Virginia Filipinos commemorate 75th anniversary of the Leyte Landing

By Monica Galozo, ABS-CBN NEWS

NORFOLK, VA — “I shall return.”

This was the promise of General Douglas MacArthur when he left the Philippines in 1942, assuring the Filipino people of his return. He fulfilled this promise on October 20, 1944 when he landed in Leyte, leading to the end of the Japanese occupation in the Philippines.

This event and General MacArthur’s historic role in the liberation of the Philippines and other Asian countries are now featured in an exhibit at the MacArthur Memorial Museum in Norfolk, Virginia.

“The current exhibit that we have is called LEGACIES, the MacArthur in Asia. So if you see for example behind me here, we have stuff from the Philippine-American war. We got stuff in the galleries here about the McArthurs escape from the Philippines and Filipino resistance,” said Chris Kaklowski, director of the MacArthur Museum.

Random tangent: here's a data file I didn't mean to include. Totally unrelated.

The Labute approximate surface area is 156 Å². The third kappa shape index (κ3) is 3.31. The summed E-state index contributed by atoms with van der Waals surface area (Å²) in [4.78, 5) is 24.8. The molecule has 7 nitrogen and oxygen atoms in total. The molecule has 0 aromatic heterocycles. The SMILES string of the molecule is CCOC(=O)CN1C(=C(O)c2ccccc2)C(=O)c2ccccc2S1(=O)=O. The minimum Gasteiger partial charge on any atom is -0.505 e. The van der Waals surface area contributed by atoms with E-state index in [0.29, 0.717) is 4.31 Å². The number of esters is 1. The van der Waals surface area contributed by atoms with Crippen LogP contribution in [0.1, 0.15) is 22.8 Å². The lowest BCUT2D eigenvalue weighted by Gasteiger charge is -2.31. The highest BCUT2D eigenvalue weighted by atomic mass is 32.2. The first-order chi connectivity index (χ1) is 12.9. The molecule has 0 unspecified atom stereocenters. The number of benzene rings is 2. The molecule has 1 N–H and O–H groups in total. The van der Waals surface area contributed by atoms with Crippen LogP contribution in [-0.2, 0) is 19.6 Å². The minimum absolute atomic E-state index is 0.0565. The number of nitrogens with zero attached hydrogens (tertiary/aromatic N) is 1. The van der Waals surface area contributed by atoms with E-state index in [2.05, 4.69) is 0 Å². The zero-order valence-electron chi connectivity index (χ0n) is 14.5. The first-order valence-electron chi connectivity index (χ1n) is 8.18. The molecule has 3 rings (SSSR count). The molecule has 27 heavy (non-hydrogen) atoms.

The MacArthur Memorial is a museum and research center dedicated to preserving and presenting the story of the life of General Douglas MacArthur. The main memorial is where General Mcarthur and his wife, Gene, were buried.

Recently, the Filipino-American community in the Hampton Roads area commemorated the 75th anniversary of MacArthur’s return to the Philippines by dedicating a garden to the Gene MacArthur Research Center.

The research center houses the general’s personal archives, memorabilia and collections.

The Douglas MacArthur Foundation has been in existence for more than 50 years, and according to Col. Bill Davis, retired US Marine Corps and the foundation’s Executive Director, one of the strongest relationships they have is with the Filipino-American community within Hampton Roads.

“Because of the role of General MacArthur in Philippine History, we have many many visitors, in fact, a large percentage of foreign visitors to the museum and the research center are from the Philippines,” said Col. Bill Davis.

“Of the 50,000 visitors we get a year, 1 in 5 are foreign and vast majority of them are Filipinos coming to be here, and to visit here.”

Indeed, the MacArthur Memorial Museum is as much a part of Filipino history and identity as it is American, in its own way.

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